The onset of troops is like the rush of a torrent which will even roll stones along its course. The quality of decision is like the well-timed swoop of a falcon which enables it to strike and destroy its victim.
Therefore the good fighter will be terrible in his onset, and prompt in his decision.
Energy may be likened to the bending of a crossbow; decision, the releasing of a trigger.
–Sun Tzu, The Art of War, Chapter 5:”Energy,” [12-15]
There’s a great scene in Rome, the HBO series, where Mark Antony (James Purefoy) and Octavian Caesar (Simon Woods) are watching the Battle of Philippi unfold. Philippi was the final showdown between them and Julius Caesar’s assassins, Marcus Brutus and Cassius Longinus.
At least 100,000 legionnaires from each side fought for the fate of the Roman Republic. And as the forces clashed, a fog of war descended on the battlefield.
Octavian Caesar: “What’s happening? Can you tell?”
Mark Antony: [Munching on a loaf of bread] “No idea.” [He drops the loaf, turns to his soldiers, draws his sword.] “On my command, follow me!”
Octavian: [Nervous] “Where are you going?”
Antony: “When in doubt… attack!”
While the TV show may not have been quite true to history (Philippi was fought on two separate battles) the exchange captures the essence of Antony found in the original sources like Plutarch’s Lives.
So here are three lessons from history and the TV show you can use when playing tabletop wargames.
1. Forget Others’ Opinions About You
On a long enough timeline, the more decisive you are, the more others will resent you.
Throughout the TV series and history Mark Antony took actions with offended or brought fear to his opponents. Cicero wrote entire speeches condemning Antony (usually when Antony wasn’t around).
Forget about appeasing your “betters” or peers. Don’t be afraid to try a new tactic or call somebody out on their BS. Don’t be afraid of possibly looking stupid. There’ll always be another game.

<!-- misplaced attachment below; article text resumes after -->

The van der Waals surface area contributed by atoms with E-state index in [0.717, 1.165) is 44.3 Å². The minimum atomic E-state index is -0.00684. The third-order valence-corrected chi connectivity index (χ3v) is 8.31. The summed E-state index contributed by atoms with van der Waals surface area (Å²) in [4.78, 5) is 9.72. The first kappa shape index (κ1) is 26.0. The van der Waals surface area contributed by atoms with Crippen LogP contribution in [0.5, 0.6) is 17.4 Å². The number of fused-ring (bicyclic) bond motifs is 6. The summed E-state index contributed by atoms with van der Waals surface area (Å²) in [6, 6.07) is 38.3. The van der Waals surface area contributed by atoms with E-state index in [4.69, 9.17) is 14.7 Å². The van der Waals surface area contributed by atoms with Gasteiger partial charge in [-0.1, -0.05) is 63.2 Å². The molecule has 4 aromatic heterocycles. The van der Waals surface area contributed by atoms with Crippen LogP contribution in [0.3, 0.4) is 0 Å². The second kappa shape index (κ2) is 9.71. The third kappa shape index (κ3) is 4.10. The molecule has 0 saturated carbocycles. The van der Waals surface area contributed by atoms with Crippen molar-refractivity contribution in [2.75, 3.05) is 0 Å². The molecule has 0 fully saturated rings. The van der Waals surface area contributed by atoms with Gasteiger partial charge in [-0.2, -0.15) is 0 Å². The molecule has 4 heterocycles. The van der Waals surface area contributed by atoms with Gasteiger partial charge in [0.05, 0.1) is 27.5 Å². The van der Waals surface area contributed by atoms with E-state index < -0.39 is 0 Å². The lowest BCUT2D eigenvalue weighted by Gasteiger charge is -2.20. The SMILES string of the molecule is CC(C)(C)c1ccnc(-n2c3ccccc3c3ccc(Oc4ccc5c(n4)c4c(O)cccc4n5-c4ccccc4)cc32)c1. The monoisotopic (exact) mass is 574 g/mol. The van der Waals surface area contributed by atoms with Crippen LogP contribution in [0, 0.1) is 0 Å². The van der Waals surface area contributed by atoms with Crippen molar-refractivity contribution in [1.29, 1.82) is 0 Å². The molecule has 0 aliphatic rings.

Do you know the difference between a sound tactic and a stupid one? Victory.
2. Lead by Example
Some wargamers are terrified to commit their forces. Others like to boast and brag. Some just won’t ever follow the plan.
It’s best you let your own actions compensate. Let your skill and prowess be known by what you do and not by what you say.
Mark Antony was a soldier’s soldier, having demonstrated himself in battle time and again. In one instance soldiers of an enemy general, Lepidus, allowed Mark Antony to enter their camp and take command without a fight.
There is an exception to this rule: you probably don’t want to imitate Antony’s drunkenness… and perhaps that whole seduction and death by Cleopatra thing.
3. When in Doubt… Attack!
In that Philippi scene, Antony essentially commanded a force of reserve cavalry–perfect to restore order to the fog of war at the right moment.
In the historical battle, according to Appian of Alexandria, Antony charged Brutus’s fortifications with such audacity that it stunned Brutus’s troops. It was weak point in the enemy’s army.
When confusion reigns on the battlefield, look for the enemy’s weak point and charge.
Save your energy for that crucial moment. Let your enemy expend his.
In any case, it’s best you take the offensive. Be decisive.
Next on The Art of Wargaming: “How The Bearded Bastard Crushed His Opponents.”